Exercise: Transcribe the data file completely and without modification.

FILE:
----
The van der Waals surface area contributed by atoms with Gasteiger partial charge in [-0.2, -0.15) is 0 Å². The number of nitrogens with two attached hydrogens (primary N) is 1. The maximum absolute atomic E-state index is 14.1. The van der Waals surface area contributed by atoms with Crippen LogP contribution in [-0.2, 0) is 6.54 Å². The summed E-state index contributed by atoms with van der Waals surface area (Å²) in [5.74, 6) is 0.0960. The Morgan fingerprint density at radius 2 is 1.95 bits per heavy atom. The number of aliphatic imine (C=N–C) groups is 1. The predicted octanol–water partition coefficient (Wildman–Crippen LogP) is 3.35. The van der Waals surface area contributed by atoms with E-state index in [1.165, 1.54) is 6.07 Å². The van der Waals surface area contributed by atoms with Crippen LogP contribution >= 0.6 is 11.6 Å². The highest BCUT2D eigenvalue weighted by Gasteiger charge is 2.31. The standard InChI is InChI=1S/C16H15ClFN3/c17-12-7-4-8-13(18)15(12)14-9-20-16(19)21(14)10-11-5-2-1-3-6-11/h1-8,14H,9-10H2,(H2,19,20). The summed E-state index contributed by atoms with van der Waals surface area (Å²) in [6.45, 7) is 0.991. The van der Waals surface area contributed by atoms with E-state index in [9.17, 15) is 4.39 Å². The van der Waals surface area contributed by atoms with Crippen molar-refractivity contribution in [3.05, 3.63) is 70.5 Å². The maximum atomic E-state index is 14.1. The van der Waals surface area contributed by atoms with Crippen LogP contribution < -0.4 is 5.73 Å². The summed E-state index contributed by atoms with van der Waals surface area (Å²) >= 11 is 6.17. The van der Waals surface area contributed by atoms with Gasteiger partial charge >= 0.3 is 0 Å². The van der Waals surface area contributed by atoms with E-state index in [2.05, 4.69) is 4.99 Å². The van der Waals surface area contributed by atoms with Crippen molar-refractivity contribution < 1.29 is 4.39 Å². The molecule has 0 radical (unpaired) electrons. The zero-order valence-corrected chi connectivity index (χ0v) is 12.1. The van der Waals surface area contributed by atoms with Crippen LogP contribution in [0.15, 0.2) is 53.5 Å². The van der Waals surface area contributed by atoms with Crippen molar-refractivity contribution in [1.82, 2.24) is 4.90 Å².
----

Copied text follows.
The van der Waals surface area contributed by atoms with Gasteiger partial charge in [-0.2, -0.15) is 0 Å². The number of nitrogens with two attached hydrogens (primary N) is 1. The maximum absolute atomic E-state index is 14.1. The van der Waals surface area contributed by atoms with Crippen LogP contribution in [-0.2, 0) is 6.54 Å². The summed E-state index contributed by atoms with van der Waals surface area (Å²) in [5.74, 6) is 0.0960. The Morgan fingerprint density at radius 2 is 1.95 bits per heavy atom. The number of aliphatic imine (C=N–C) groups is 1. The predicted octanol–water partition coefficient (Wildman–Crippen LogP) is 3.35. The van der Waals surface area contributed by atoms with E-state index in [1.165, 1.54) is 6.07 Å². The van der Waals surface area contributed by atoms with Crippen LogP contribution >= 0.6 is 11.6 Å². The highest BCUT2D eigenvalue weighted by Gasteiger charge is 2.31. The standard InChI is InChI=1S/C16H15ClFN3/c17-12-7-4-8-13(18)15(12)14-9-20-16(19)21(14)10-11-5-2-1-3-6-11/h1-8,14H,9-10H2,(H2,19,20). The summed E-state index contributed by atoms with van der Waals surface area (Å²) in [6.45, 7) is 0.991. The van der Waals surface area contributed by atoms with E-state index in [9.17, 15) is 4.39 Å². The van der Waals surface area contributed by atoms with Crippen molar-refractivity contribution in [3.05, 3.63) is 70.5 Å². The maximum atomic E-state index is 14.1. The van der Waals surface area contributed by atoms with Crippen LogP contribution < -0.4 is 5.73 Å². The summed E-state index contributed by atoms with van der Waals surface area (Å²) >= 11 is 6.17. The van der Waals surface area contributed by atoms with Gasteiger partial charge >= 0.3 is 0 Å². The van der Waals surface area contributed by atoms with E-state index in [2.05, 4.69) is 4.99 Å². The van der Waals surface area contributed by atoms with Crippen molar-refractivity contribution < 1.29 is 4.39 Å². The molecule has 0 radical (unpaired) electrons. The zero-order valence-corrected chi connectivity index (χ0v) is 12.1. The van der Waals surface area contributed by atoms with Crippen LogP contribution in [0.15, 0.2) is 53.5 Å². The van der Waals surface area contributed by atoms with Crippen molar-refractivity contribution in [1.82, 2.24) is 4.90 Å².